Disney, Carnegie Mellon researchers present photogeometric scene flow

Disney Research and Carnegie Mellon University scientists have found that three computer vision methods commonly used to reconstruct 3-D scenes produce superior results in capturing facial details when they are performed simultaneously, rather than independently.

Photometric stereo (PS), multi-view stereo (MVS) and optical flow (OF) are well-established methods for reconstructing 3-D images, each with its own strengths and weaknesses that often complement the others. By combining them into a single technique, called photogeometric scene flow (PGSF), the researchers were able to create synergies that improved the quality and detail of the resulting 3-D reconstructions.

"The quality of a 3-D model can make or break the perceived realism of an animation," said Paulo Gotardo, an associate research scientist at Disney Research. "That's particularly true for faces; people have a remarkably low threshold for inaccuracies in the appearance of facial features. PGSF could prove extremely valuable because it can capture dynamically moving objects in high detail and accuracy."

Gotardo, working with principal research scientist Iain Matthews at Disney Research in collaboration with Tomas Simon and Yaser Sheikh of Carnegie Mellon's Robotics Institute, found that they could obtain better results by solving the three difficult problems simultaneously.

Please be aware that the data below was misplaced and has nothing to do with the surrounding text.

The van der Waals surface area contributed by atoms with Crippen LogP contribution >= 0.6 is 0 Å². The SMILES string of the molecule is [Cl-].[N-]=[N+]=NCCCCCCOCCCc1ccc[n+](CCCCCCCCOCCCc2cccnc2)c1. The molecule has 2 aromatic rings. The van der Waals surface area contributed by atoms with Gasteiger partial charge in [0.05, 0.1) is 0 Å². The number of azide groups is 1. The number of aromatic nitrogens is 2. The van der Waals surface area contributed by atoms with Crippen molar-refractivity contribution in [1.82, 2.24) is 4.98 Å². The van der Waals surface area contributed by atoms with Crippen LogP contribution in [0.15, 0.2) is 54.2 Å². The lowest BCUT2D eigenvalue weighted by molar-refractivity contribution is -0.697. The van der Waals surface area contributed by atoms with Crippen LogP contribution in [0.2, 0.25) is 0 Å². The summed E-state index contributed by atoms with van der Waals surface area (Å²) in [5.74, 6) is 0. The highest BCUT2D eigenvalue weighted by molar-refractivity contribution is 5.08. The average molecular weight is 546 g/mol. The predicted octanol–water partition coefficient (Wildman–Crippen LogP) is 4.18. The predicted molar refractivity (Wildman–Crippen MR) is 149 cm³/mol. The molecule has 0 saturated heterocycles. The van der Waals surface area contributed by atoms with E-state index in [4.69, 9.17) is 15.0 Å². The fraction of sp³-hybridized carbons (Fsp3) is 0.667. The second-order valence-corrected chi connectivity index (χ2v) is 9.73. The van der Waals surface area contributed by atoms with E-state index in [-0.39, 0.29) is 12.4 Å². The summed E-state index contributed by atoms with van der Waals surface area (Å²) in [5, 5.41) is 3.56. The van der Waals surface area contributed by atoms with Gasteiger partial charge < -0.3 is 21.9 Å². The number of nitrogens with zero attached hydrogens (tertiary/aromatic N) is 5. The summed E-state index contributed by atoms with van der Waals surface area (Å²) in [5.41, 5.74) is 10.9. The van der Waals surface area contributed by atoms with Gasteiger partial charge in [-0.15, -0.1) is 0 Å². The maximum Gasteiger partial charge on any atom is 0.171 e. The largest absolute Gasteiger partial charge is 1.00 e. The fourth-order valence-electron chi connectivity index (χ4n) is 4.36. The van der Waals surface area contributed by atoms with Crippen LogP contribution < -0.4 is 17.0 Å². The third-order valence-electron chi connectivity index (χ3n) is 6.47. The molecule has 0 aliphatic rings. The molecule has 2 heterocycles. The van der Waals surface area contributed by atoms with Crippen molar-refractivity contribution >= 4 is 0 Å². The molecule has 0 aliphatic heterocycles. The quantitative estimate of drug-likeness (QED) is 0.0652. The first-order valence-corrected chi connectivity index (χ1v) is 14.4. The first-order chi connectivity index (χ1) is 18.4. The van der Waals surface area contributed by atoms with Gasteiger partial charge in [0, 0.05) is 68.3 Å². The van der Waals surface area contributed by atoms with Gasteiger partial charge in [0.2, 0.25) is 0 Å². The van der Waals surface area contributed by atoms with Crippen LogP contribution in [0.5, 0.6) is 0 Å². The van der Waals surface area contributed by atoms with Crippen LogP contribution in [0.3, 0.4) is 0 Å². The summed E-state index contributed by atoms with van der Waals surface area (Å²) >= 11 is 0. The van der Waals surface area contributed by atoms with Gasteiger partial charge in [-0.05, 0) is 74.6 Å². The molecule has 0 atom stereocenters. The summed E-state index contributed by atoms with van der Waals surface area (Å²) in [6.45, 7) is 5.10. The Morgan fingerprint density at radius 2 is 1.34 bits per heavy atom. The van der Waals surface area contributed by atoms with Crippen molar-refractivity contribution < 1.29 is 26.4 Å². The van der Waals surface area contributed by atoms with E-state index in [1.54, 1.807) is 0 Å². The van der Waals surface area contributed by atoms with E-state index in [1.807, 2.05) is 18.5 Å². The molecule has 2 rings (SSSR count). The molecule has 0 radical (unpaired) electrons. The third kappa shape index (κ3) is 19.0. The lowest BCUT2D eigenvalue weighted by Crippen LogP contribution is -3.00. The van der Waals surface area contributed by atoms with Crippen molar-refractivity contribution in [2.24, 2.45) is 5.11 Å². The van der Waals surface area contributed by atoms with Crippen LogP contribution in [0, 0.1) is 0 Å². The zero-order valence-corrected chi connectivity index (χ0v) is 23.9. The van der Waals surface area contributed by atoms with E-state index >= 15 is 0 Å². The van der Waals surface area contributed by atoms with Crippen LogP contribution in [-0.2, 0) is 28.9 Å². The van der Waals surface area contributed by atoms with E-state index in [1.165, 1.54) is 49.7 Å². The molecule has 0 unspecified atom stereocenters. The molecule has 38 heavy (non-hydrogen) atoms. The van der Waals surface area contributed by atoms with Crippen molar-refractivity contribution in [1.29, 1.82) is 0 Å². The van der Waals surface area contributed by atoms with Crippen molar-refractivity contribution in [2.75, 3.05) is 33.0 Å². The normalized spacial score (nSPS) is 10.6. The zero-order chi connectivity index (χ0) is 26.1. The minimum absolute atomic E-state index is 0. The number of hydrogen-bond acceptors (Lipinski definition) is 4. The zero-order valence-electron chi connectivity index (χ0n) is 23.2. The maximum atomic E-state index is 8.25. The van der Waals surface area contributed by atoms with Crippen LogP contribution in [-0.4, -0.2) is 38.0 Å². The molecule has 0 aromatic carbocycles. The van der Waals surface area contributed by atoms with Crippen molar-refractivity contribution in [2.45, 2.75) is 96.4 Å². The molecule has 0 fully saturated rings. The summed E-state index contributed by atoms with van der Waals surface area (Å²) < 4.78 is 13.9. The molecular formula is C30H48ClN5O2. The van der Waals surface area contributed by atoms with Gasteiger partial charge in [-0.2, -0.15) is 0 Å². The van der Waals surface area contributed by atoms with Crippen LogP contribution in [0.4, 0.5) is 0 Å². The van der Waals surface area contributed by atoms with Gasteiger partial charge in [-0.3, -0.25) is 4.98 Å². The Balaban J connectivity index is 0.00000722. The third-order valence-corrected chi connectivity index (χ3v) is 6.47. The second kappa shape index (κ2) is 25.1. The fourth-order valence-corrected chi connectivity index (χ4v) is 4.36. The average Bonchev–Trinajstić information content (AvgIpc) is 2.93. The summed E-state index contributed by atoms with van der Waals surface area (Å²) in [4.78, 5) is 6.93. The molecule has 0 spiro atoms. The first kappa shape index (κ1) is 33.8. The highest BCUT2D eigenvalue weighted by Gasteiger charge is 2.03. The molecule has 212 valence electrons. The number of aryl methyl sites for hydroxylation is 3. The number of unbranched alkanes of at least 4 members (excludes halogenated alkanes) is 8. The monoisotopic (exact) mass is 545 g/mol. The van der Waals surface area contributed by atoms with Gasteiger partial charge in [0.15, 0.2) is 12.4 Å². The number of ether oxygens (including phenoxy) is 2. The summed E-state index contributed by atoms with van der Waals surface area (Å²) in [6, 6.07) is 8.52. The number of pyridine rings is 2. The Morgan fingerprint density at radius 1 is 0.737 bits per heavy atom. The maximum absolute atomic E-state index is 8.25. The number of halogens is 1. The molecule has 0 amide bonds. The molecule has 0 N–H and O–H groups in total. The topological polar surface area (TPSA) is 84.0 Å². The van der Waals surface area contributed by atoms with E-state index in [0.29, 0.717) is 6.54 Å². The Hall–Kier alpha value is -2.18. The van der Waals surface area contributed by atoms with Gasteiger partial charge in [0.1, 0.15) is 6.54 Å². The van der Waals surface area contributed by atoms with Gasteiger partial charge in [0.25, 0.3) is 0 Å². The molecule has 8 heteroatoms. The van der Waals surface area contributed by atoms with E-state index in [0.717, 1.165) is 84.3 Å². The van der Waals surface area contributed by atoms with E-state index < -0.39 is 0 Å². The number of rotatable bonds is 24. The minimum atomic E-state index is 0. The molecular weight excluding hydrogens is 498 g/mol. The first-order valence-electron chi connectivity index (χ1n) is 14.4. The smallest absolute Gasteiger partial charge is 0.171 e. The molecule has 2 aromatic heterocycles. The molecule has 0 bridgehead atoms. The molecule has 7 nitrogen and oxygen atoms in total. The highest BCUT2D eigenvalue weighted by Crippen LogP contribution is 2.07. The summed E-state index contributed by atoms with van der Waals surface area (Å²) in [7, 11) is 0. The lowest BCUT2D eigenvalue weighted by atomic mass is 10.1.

PS can capture the fine detail geometry of faces or other texture-less objects by photographing the object under different lighting conditions. The method is often used to enhance the detail of low-resolution geometry obtained by MVS, but requires a third technique, OF, to compensate for 3-D motion of the object over time. With each of these three steps, image misalignments and other errors can accumulate and lead to a loss of detail.

"The key to PGSF is the fact that PS not only benefits from, but also facilitates the computation of MVS and OF," Simon said.

The researchers found that facial details such as skin pores, eyes, brows, nostrils and lips that they obtained via PGSF were superior to those obtained using other state-of-the-art techniques.

To perform PGSF, the researchers created an acquisition setup consisting of two cameras and nine directional lights of three different colors. The lights are multiplexed in time and spectrally to sample the appearance of an actor's face within a very short interval -- three video frames. This minimizes the need for motion compensation while also minimizing self-shadowing, which can be problematic for 3-D reconstruction.

"The PGSF technique also can be applied to more complex acquisition setups with different numbers of cameras and light sources," Matthews said.

The researchers will present their findings on PGSF at ICCV 2015, the International Conference on Computer Vision, Dec. 11, in Santiago, Chile. For more information and a video, visit the project web site at http://www.disneyresearch.com/publication/pgsf/.